(XO/PS4/PC) ★★★★ Age: 18+
The lawless Washington featured in TD2 is a Trump ultra-loyalist’s dream, a place where normal society has collapsed and weapons rule the streets. Unsubtle graffiti greeting your arrival rams home the point: “We have more guns than you.”
That hardware fetish epitomises the heart and soul of this sequel, which hardly strays from the blueprint established by the original post-disaster co-op shooter. Kill rogue gang members to earn stronger guns, all the better to slay more powerful enemies. Rinse. Repeat.
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If inching your stats higher holds limited appeal amid an unmemorable storyline, perhaps you’ll enjoy the quirkily diverse range of gadgets. Auto-turrets, healing drones and enemy-immobilising sticky foam are just a few of the unlockable perks that lift TD2 out of its moribund loop.
The level design sometimes produces moments of drama, setting up firefights in such unlikely arenas as the Senate chamber or a museum dedicated to the Vietnam War. You sense at these junctures that TD2 is trying to make a political point but pulls its punches when it comes to the crunch. That might be the game’s overarching theme, in fact.
Things improve in the endgame scenario when a new faction emerges to shake you out of your complacency. But there’s every chance you’ll have already concluded The Division 2 doesn’t fully add up.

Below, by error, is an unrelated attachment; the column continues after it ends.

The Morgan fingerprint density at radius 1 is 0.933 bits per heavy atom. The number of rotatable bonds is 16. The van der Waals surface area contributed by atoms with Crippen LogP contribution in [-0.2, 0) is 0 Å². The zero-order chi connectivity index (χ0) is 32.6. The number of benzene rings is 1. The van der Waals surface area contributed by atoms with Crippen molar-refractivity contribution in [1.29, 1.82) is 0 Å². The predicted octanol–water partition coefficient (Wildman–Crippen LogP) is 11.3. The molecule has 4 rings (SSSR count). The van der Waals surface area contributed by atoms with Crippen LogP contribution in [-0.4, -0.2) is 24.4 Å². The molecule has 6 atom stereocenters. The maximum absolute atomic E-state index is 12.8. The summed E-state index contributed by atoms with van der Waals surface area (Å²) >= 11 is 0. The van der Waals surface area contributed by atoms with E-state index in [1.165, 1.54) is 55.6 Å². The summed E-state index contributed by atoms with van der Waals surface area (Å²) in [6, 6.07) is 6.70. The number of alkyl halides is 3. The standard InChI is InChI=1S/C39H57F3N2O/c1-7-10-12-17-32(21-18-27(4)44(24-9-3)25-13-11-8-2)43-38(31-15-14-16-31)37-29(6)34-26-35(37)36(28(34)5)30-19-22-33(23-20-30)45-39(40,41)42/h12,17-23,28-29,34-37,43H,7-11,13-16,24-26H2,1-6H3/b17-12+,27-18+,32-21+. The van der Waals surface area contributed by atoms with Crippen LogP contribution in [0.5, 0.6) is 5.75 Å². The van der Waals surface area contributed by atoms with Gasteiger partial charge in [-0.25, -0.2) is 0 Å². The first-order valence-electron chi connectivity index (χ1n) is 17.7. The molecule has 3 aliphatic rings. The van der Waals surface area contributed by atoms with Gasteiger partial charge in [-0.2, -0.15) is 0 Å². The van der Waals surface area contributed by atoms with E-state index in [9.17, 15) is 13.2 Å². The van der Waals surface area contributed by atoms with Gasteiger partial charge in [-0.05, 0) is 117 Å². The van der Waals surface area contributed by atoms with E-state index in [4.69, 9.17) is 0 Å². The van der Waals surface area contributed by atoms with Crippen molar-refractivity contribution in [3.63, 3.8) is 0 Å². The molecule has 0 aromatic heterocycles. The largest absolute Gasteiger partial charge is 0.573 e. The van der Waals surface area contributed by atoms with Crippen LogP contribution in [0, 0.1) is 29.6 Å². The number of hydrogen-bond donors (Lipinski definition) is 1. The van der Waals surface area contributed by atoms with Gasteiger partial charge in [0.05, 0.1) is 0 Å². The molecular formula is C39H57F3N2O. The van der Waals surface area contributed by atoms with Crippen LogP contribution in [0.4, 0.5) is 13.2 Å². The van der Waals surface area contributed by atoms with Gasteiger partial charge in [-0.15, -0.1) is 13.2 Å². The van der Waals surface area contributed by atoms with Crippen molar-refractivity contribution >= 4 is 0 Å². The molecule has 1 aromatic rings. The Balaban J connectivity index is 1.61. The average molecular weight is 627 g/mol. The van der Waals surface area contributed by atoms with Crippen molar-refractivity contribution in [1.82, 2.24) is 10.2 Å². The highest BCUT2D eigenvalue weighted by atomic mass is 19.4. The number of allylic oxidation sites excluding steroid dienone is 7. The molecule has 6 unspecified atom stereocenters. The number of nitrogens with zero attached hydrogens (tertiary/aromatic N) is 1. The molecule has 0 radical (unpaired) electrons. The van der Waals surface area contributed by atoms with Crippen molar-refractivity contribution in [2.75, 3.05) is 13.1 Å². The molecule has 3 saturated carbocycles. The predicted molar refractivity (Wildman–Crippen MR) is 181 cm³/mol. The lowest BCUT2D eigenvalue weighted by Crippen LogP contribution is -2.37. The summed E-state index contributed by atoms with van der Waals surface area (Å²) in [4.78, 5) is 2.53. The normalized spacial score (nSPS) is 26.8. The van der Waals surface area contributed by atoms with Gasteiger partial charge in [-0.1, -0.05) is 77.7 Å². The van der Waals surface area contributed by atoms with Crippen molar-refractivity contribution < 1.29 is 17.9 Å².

Attack of the Earthlings
(PS4/XO/PC) ★★★ Age: 12+
Assuming the role of the baddie always ends up more fun. AotE casts you as an alien matriarch fending off invading humans, giving licence to 1950s B-movie scenarios in which you terrorise, eat and annihilate a bumbling collection of earthlings.
It plays out as a turn-based strategy game, rather like a cut-price XCOM. But unlike that tense classic, AotE reaches for laughs. The hapless humans rarely pose a threat as the matriarch spawns a veritable army of grunts to assist her assassinations.
The hokey dialogue and cheesy set-ups have a limited charm too, but there’s a certain appeal in coordinating simultaneous kills across the sprawling levels. Sometimes it just feels good to be bad.